Part 2 of the series “Hiring a marketing agency: what you should expect (and what you shouldn’t!).”
Now that you have picked the right marketing agency, your next question as a client might be: which kind of relationship should I build with them? That’s right: the quality of the affinity you develop will closely affect the strategic alignment and ultimately the results you will achieve together.
And, as we mentioned in the previous article, trust is key and you have to be honest with yourself from the very beginning of the working relationship: clear out your true goals and the results you really want to achieve. Communicate them to the agency, together with the core values you stand for. If those match, the first step towards a long-term and successful partnership is done and dusted.
This last tip, together with the following ones, are not “must do” list or best practices. They are suggestions underpinned by our experience. When the relationship with our client is authentic and transparent, the final result will closely represent and align with the client’s business and goals.
The relationship you have with your business reflects the one you’ll have with the agency.
[This is not rocket science, yet it is key. Ask yourself: to what extent do you feel engaged in your own project? How much ownership do you have? How much time do you invest in your business? How much attention do you pay to little tiny details? And more: do you fear changes and new perspectives? Do you avoid confrontation and hard questions? How do you deal with potential frictions? Do you know how to formulate and to accept constructive feedback? Is there trust and transparency within your team?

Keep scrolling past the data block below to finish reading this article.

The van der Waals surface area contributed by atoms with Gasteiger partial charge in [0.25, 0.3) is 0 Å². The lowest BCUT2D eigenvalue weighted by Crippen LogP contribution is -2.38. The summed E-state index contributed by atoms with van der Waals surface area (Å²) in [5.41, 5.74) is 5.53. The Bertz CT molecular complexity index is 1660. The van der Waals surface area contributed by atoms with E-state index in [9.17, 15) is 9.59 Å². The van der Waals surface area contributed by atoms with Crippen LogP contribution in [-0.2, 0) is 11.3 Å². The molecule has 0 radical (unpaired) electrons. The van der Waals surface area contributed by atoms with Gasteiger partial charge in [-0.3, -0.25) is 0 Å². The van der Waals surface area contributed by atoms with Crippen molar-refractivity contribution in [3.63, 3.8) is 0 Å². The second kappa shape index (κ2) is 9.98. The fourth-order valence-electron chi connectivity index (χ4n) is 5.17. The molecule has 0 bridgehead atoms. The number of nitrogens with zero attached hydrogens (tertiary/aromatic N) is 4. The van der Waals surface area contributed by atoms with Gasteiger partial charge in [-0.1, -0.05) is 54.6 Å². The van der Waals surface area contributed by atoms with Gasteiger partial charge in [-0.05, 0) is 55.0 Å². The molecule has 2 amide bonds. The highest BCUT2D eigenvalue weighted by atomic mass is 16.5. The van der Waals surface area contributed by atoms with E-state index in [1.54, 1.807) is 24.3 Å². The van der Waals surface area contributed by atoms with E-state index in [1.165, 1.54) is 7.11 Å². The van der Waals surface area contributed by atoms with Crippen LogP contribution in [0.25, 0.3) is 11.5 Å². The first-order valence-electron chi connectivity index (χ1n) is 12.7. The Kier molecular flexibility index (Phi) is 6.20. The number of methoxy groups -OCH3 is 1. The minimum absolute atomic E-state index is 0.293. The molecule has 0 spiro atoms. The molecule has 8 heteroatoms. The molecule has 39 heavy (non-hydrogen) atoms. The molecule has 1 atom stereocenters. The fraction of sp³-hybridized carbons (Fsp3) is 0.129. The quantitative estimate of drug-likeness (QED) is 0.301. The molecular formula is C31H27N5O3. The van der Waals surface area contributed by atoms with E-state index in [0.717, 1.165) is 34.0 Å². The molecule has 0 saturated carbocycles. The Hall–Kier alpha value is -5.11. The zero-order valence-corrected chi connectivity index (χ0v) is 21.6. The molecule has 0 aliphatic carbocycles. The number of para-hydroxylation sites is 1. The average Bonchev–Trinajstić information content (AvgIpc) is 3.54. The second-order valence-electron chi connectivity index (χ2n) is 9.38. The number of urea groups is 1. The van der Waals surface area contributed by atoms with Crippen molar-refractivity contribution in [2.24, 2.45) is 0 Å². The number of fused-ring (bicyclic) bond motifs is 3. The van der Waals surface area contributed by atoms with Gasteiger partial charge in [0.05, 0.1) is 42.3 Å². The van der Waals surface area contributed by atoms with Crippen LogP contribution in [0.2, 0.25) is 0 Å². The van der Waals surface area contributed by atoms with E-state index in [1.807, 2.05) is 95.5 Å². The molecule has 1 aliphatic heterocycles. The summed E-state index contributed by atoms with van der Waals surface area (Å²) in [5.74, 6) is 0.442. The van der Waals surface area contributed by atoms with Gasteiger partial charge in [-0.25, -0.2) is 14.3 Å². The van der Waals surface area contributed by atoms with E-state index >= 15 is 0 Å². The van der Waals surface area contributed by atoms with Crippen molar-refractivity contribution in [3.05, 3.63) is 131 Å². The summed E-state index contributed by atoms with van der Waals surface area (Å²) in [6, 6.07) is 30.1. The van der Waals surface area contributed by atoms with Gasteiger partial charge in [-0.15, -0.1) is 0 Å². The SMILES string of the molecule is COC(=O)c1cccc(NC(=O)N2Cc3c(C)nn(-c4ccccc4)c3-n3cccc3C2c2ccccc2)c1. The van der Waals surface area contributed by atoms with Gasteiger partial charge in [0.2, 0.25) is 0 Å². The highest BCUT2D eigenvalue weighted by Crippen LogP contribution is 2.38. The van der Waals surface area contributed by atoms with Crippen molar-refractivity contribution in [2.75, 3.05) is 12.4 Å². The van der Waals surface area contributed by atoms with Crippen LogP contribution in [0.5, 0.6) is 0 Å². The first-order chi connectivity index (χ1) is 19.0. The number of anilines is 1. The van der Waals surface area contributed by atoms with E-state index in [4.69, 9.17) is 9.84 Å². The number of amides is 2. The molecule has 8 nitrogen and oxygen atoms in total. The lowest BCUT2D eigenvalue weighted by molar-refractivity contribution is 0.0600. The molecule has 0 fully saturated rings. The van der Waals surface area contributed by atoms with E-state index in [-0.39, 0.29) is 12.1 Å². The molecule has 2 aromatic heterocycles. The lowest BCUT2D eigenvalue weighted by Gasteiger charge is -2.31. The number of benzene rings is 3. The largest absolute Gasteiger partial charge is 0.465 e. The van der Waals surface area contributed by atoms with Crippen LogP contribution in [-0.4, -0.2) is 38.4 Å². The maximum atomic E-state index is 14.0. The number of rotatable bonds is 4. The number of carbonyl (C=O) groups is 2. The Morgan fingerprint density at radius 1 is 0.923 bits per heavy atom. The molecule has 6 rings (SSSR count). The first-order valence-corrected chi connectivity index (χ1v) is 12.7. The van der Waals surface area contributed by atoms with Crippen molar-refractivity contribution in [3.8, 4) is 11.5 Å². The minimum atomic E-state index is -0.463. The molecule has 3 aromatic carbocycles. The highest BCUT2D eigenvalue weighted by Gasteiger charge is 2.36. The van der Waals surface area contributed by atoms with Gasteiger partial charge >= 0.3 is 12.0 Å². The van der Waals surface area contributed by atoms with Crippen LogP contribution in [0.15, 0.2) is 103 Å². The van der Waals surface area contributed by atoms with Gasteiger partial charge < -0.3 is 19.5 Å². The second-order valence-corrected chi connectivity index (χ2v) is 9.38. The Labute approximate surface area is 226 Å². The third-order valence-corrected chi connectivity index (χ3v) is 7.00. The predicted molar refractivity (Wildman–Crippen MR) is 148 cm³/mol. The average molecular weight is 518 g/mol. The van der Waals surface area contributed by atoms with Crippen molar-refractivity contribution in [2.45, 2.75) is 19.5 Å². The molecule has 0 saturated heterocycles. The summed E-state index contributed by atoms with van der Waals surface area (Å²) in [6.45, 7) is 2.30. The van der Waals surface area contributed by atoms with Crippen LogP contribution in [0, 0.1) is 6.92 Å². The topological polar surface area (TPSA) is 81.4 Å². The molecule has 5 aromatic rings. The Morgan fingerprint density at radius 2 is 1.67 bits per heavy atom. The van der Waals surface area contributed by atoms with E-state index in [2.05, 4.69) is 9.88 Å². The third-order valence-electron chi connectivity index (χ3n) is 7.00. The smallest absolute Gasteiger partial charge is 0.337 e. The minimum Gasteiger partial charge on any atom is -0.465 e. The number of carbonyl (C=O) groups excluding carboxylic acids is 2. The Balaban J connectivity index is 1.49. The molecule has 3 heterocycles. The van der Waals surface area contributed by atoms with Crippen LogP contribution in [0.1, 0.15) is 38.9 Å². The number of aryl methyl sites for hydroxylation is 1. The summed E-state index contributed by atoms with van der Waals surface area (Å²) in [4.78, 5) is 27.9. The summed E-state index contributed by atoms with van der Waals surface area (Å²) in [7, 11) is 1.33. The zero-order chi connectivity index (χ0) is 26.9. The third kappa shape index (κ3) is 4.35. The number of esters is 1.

The answers to these questions closely affect how your relationship with could possibly look and develop.
Based on our experience, we have identified three types of client-agency relations.
The hands-off client
There are two ways for a client to be hands-off. The first occurs when a client doesn’t feel much ownership over the work and delegate all the responsibility to the agency professionals, without giving any suggestions or feedback. The relationship ends up being based on indifference, low collaboration and almost no communication. The second way is to give entire decisional power to the agency, but, this time, agreeing on everything with blind trust. The relationship here is smoother, but still with little communication of the clients’ real goals and expectations.
Asymmetrical power dynamics are sometimes at the very core of client-agency relationships, which then end up in a mere exchange of impositions and orders. The agency has no room to decide what’s the best for the project and the client tends to micromanage the whole process. Needless to say: it’s hard to breathe in those!
The (MVP) Most Valuable Player
Yes: when the client is the “true MVP” And player here is the keyword. This type of relationship is based on three main pillars:
Co-creation: client and agency work as a team and both actively collaborate in developing the project.
Validation and input: client checks and validate/give constructive feedback on each step.
Ownership: actively engaged, the client feels ownership over the project. This doesn’t mean that they consider the project uniquely their own, but, instead, that they are aware of their responsibilities towards it. They fully understand that the quality and punctuality of their feedback closely affects the potential success. This prevents from pointless blaming and discontent in case of potential friction.